Creating anticipation will help your happiness and productivity!

January 12, 2009          Comments (3)

Recently, I sold a domain name I owned.

After 6 weeks of negotiating, the person interested in buying the name said something like, “Let’s wrap this up already!” Even though I got the price I wanted, I was the one delaying the closure of the deal because I was enjoying the negotiations!

It wasn’t about the money.

There was something thrilling about writing an offer via email and waiting for the response. The back and forth was so enjoyable! It was, of course, the anticipation.

The same thing happened with my new website for A very tiny part of me didn’t want it to be completed so I could say ‘my new website is coming soon…’ This way, I could just think about the potential of it because thinking about the potential is very exciting.

Anticipation can absolutely make your life better. And sometimes, I enjoy the anticipation of an event more so than the actual event I’m anticipating!

Whether it’s planning trips or figuring out your fun plans for the week or weekend, setting things up for yourself to look forward to will absolutely make you happier.

I try to create anticipation as often as possible. Even in odd ways.

For example, if I get an email from one of my friends that I know is going to be funny and filled with plenty of banter (I can never get enough banter) or any sort of message, sometimes I’ll actually wait a while before I check it. If I get a package in the mail I might not open it for a couple of days. Or if there’s a book or a blog post I’m excited to read, I won’t read it for a few weeks or hours.

Even just waiting 30 minutes to check a text message or an email from someone you’re looking forward to hearing from can work wonders for your happiness and can also boost productivity!

Anticipation and curiosity is a form of tension and when there’s tension you’re going to want to relieve it.

It’ll make you extremely focused if you set boundaries like I have to finish xyz before I check it.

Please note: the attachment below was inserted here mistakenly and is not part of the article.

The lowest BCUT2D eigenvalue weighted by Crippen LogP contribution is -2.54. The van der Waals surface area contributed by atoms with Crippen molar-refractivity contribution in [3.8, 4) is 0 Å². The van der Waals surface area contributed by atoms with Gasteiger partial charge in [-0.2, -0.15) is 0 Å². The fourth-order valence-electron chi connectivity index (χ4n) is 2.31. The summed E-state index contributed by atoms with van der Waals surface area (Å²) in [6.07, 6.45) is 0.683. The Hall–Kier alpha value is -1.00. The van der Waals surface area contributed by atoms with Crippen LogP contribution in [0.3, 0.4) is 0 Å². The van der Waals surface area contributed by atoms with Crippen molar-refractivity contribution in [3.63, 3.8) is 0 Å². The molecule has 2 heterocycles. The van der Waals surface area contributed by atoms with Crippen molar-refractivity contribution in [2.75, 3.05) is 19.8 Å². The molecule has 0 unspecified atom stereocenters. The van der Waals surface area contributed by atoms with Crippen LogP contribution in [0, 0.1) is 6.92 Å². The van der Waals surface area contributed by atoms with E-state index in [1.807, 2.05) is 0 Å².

Here are some other examples of odd things I do to create anticipation to get things done:

One. After I cook dinner, and my food looks all beautiful on my plate, I’ll clean all the dishes right then and there (besides, the plate of course). The anticipation of eating my deliciously healthy and warm home cooked meals forces me to get the dishes done. If I want dinner…I have to clean the dishes!

Two. Sometimes, I relent and leave the dishes for after dinner. I drink a lot of water and am constantly peeing. After dinner I usually have to pee badly but before I let myself pee I’ll clean all of the dishes. If I want to pee…I have to clean the dishes.

Three. While I’m using mouthwash, I’ll quickly clean my room. The tension and anticipation of getting the minty burning sensation out of my mouth, forces to me focus on the task at hand! If I don’t want to be in minty pain…I have to clean my room quickly!

How can you use anticipation to make yourself happier and/or more productive?

Try it. It works wonders!

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  1. Adam, love the tips. I do #1 with the dishes too…thought I was the only one 🙂

    “And sometimes, I enjoy the anticipation of an event more so than the actual event I’m anticipating!”

    I’ve 100% found the same thing when it comes to launching a new website. I almost always go through a post-launch “depression”. I put it in quotes because it’s probably not a true depression, but just a let down from all of the anticipation and excitement that’s been building for months. Couple that with the fact that the results are never ever immediate, and you go from anticipating the biggest thing ever in your life to having to deal with the reality that it’ll take a good long time for it to really pay off.

    Comment by Adam McFarland — January 12, 2009 @ 5:29 pm

  2. This is a totally random question. The picture you have posted with this blog entry, could you tell me where it is from? Which movie?

    Comment by Dawn — February 2, 2010 @ 4:05 pm

  3. Hi Dawn,

    I’m actually not sure. Sorry!


    Comment by Adam — February 2, 2010 @ 4:14 pm

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